Blending streetwear culture and high fashion at the height of logo mania, one of his most memorable creations was a custom tan leather tracksuit for Run DMC’s Jam Master Jay. The rapper commissioned the ensemble that included repurposed Vuitton monogram canvas as part of the outfit, a trend that continued through the ’90s.

Marc Jacobs’ takeover as design director for the house in ’97 signified a renaissance for Louis Vuitton’s covetability by the time the 2000s hit, and Mariah Carey helped seal the deal in 2006. For the “Say Somethin’” video, the diva filmed all around Vuitton’s flagship Champs-Élysées store, even singing a few bars while perched atop a stack of monogram trunks. At one point, Vogue’s André Leon Talley joins her and Snoop Dogg for a dramatic shopping excursion that includes throwing monogram bags in the air.


Run D.M.C.s Jam Master Jay wears a custom Louis Vuitton outfit designed by Dapper Dan.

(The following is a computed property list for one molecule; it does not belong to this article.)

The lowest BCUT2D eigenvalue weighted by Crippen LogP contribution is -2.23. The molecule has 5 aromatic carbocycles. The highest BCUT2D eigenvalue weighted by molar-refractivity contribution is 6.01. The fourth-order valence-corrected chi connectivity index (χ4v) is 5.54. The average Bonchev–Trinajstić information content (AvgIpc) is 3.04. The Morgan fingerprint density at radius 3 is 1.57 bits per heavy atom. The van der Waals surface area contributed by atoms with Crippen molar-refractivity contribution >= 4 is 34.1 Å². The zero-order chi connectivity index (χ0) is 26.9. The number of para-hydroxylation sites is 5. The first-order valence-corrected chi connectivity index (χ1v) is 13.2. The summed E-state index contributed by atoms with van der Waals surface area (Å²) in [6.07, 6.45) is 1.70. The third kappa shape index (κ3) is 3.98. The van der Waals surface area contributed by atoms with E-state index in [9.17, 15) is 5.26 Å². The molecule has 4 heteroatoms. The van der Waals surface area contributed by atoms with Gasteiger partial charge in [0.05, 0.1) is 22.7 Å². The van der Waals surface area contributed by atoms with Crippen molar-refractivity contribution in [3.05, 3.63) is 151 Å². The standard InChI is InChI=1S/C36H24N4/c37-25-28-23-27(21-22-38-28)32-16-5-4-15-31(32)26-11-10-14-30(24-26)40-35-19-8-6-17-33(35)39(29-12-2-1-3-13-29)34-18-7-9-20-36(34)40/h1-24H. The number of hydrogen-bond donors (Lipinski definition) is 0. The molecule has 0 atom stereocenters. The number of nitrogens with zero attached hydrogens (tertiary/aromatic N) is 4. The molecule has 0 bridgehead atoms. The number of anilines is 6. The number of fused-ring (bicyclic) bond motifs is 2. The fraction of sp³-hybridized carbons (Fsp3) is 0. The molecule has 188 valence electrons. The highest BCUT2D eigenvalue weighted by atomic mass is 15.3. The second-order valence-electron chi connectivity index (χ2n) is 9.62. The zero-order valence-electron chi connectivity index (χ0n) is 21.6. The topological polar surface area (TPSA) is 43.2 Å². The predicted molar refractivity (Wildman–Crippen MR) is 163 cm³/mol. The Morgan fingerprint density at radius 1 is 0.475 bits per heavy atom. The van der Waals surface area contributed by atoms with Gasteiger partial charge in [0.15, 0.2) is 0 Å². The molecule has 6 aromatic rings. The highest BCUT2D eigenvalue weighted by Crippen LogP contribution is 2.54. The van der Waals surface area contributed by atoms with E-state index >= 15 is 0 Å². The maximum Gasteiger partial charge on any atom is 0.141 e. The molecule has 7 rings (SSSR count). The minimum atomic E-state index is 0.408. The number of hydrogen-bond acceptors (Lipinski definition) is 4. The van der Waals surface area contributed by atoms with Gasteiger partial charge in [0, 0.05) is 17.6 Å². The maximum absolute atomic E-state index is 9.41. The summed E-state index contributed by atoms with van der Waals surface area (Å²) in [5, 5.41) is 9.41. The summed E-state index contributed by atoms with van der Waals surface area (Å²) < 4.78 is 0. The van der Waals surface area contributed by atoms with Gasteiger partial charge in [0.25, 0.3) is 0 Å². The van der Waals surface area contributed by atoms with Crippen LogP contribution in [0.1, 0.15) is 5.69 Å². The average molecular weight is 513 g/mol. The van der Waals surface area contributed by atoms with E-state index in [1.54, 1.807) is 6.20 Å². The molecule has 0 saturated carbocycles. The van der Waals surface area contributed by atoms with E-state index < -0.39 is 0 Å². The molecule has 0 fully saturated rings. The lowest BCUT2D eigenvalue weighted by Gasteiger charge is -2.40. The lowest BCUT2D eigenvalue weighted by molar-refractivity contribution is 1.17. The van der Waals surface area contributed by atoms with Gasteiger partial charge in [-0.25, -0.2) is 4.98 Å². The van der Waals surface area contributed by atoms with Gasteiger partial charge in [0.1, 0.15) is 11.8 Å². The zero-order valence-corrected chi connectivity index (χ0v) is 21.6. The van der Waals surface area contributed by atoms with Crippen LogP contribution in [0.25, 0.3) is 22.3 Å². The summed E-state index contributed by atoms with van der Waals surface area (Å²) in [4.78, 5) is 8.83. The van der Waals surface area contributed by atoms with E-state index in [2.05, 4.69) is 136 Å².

Of course, the 2000s are also synonymous with paparazzi culture, and no one embodied that more than BFF duo Hilton and Kardashian. The pair iconically sported matching metallic Alma bags—another classic Vuitton silhouette—from the brand’s limited-edition Miroir line in 2006. Photos of them rocking the oversized bags on Australia’s Bondi Beach are so legendary, the duo even recreated them for Kardashian’s recent (and very nostalgic) velour Skims drop in 2020.

Their, like, so 2000s trip happened to come fresh off the Takashi Murakami x Louis Vuitton frenzy, which must be acknowledged. As I wrote about in my latest instalment of “Cassie’s Couture Confessions“, the white bags with the multicoloured logo pattern that were without question the defining luxury trend of the noughties with it-girls like Lindsay Lohan, Britney Spears, and Jessica Simpson wearing them on red carpets, camping trips, and beyond. Hilton herself even appeared in a Saturday Night Live sketch inspired by the fad, and Britney went so far as to outfit a Hummer in the cherry blossom print for the “Do Somethin’” video.